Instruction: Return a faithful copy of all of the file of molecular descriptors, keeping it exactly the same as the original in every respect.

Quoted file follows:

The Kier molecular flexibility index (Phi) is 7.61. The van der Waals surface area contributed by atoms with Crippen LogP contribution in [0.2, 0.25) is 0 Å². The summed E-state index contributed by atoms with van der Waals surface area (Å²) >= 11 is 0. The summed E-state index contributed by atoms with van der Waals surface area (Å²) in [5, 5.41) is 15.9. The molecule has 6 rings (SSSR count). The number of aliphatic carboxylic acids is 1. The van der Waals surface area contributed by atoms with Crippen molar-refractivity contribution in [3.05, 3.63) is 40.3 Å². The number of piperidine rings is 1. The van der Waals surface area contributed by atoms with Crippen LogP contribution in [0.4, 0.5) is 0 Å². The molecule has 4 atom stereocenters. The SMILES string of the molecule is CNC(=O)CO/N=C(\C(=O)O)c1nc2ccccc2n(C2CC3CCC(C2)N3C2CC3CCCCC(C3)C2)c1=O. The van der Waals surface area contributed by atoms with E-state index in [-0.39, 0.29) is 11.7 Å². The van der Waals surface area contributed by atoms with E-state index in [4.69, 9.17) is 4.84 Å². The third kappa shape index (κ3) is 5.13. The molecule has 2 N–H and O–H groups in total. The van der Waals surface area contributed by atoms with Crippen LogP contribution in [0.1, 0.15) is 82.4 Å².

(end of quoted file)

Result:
The Kier molecular flexibility index (Phi) is 7.61. The van der Waals surface area contributed by atoms with Crippen LogP contribution in [0.2, 0.25) is 0 Å². The summed E-state index contributed by atoms with van der Waals surface area (Å²) >= 11 is 0. The summed E-state index contributed by atoms with van der Waals surface area (Å²) in [5, 5.41) is 15.9. The molecule has 6 rings (SSSR count). The number of aliphatic carboxylic acids is 1. The van der Waals surface area contributed by atoms with Crippen molar-refractivity contribution in [3.05, 3.63) is 40.3 Å². The number of piperidine rings is 1. The van der Waals surface area contributed by atoms with Crippen LogP contribution in [0.4, 0.5) is 0 Å². The molecule has 4 atom stereocenters. The SMILES string of the molecule is CNC(=O)CO/N=C(\C(=O)O)c1nc2ccccc2n(C2CC3CCC(C2)N3C2CC3CCCCC(C3)C2)c1=O. The van der Waals surface area contributed by atoms with E-state index in [-0.39, 0.29) is 11.7 Å². The van der Waals surface area contributed by atoms with E-state index in [4.69, 9.17) is 4.84 Å². The third kappa shape index (κ3) is 5.13. The molecule has 2 N–H and O–H groups in total. The van der Waals surface area contributed by atoms with Crippen LogP contribution in [0.1, 0.15) is 82.4 Å².